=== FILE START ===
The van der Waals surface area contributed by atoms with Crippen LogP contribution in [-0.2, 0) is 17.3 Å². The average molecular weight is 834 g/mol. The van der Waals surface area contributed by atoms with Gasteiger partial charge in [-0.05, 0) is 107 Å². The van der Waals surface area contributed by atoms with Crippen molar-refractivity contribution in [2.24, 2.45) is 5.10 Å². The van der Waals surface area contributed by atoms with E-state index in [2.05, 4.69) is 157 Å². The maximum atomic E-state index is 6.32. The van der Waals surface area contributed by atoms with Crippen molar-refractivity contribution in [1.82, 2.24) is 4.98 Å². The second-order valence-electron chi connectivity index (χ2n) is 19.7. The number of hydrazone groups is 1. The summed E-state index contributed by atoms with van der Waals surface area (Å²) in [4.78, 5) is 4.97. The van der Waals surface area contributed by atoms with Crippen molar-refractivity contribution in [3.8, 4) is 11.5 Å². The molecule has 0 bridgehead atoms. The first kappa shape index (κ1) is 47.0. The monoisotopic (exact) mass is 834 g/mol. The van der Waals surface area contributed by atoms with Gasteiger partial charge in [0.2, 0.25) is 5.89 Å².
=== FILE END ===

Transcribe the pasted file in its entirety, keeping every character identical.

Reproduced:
The van der Waals surface area contributed by atoms with Crippen LogP contribution in [-0.2, 0) is 17.3 Å². The average molecular weight is 834 g/mol. The van der Waals surface area contributed by atoms with Gasteiger partial charge in [-0.05, 0) is 107 Å². The van der Waals surface area contributed by atoms with Crippen molar-refractivity contribution in [2.24, 2.45) is 5.10 Å². The van der Waals surface area contributed by atoms with E-state index in [2.05, 4.69) is 157 Å². The maximum atomic E-state index is 6.32. The van der Waals surface area contributed by atoms with Crippen molar-refractivity contribution in [1.82, 2.24) is 4.98 Å². The second-order valence-electron chi connectivity index (χ2n) is 19.7. The number of hydrazone groups is 1. The summed E-state index contributed by atoms with van der Waals surface area (Å²) in [4.78, 5) is 4.97. The van der Waals surface area contributed by atoms with Crippen molar-refractivity contribution in [3.8, 4) is 11.5 Å². The molecule has 0 bridgehead atoms. The first kappa shape index (κ1) is 47.0. The monoisotopic (exact) mass is 834 g/mol. The van der Waals surface area contributed by atoms with Gasteiger partial charge in [0.2, 0.25) is 5.89 Å².